We decided this morning that we will pull his PICC. He no longer has symptoms that we would necessarily treat with IVs, and there are risks associated with having a PICC in (bloodstream infection, for example). He's going back to the doctor on Tuesday of next week, exactly 4 weeks after our special #CF1Day event took place and this whole series of events started. We really have come full circle. If you have a positive thought to throw our way next Tuesday, we will take all the support we can get! 

Tuesday, March 31, 2015

Dear everyone,

It has been a rough week. At this time last week we started to have the conversation with Drew's doctor about whether IV antibiotics would be necessary to get him well again. I say it was out of the blue, but maybe deep down I knew, or feared, it was coming. It sort of felt a little like everyone on the healthcare team had had this conversation without me - if his cough still isn't improving then we need to talk to mom about getting him on IVs. Well, his cough wasn't improving, his BMI was down along with his appetite, and his lungs didn't sound great. I sort of wish I had been included in the conversation, if there was one, about this plan, because I feel like I was blindsided a bit. It sounds strange to even write that because this isn't our first rodeo. There is always a chance that we will need a hospital admission or a course of IVs. He looks well, everyone says, and while I agree, I knew that he wasn't. The cough had been going on for more than a month, and it was time. I just wasn't ready for the conversation, and that sucked.

One of the hardest parts of the conversation about starting him on IV's was which antibiotics to use. The problem that we have is that Drew has a multi-drug resistant bacteria in his lungs called achromobacter. In CF patients, often times treatment is based on symptoms, and this bacteria seems to have permanently increased his cough and taken away his appetite. He's had this bacteria in his lungs for over two years, and there is little hope that we will get rid of it. Drew spends 3 hours a day inhaling a series of medications to try to keep this bacteria suppressed so that he can live and breathe well. This bacteria has one antibiotic that seems to be effective in helping him to stay well, and that's a medication called Ceftazadime. The concern that we have is that, like anyone else and any other antibiotic, if will eventually lose its effectiveness, and that's really scary for me. To know that he is 5 and only has 1 antibiotic that works is scary. Does this mean he's going to die? Not tomorrow. Probably not this year or next or the year after. Hopefully, dear God hopefully, he will be with us forever. Everyone tells me we will cross that bridge when we come to it, but in the meantime I'm searching desperately for anything that might offer a new hope. I cannot wait until we get to that bridge to figure out how we will cross it.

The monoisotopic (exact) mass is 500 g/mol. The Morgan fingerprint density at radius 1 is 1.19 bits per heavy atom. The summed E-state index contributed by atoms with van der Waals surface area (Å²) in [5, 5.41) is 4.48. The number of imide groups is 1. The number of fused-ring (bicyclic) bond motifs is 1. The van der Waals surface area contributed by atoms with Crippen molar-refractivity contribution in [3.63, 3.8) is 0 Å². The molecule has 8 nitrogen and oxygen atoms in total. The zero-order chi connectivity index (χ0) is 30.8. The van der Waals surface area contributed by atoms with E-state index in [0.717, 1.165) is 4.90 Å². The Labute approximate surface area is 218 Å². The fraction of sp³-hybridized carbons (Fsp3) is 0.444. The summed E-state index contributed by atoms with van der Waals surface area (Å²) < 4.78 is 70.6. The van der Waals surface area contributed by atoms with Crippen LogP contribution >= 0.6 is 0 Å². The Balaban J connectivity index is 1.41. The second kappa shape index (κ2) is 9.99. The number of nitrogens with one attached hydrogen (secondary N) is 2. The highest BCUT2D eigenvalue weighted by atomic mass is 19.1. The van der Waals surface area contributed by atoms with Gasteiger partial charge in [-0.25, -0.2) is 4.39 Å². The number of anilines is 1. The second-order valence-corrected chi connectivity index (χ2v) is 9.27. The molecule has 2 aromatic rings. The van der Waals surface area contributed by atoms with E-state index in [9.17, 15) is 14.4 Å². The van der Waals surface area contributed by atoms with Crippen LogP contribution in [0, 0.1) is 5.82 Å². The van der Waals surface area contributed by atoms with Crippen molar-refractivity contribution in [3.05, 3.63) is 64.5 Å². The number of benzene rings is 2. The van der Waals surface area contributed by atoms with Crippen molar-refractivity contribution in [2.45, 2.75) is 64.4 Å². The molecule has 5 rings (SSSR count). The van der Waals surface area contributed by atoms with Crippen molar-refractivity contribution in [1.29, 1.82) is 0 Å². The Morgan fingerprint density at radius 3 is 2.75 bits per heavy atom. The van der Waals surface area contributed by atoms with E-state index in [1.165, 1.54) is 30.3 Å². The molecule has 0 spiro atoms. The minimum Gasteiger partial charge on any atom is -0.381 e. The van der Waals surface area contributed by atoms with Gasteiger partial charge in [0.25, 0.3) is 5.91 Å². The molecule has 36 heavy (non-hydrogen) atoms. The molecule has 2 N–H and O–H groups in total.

So when we were deciding which antibiotics to treat him with, we decided to use two medications that his bacteria doesn't usually respond to well. Why, you ask? When done via IV, the hope is that they will work together to attack and suppress the bacteria and keep it from causing problems. We decided to do this because his body needs a break from Ceftazadime so that it remains an effective treatment option for us. The concern with using the other two medications is that they won't pack the punch that we know the one that works usually does. So we risk being on IVs for a longer period of time if we run into the need switch the medications because he's not getting better.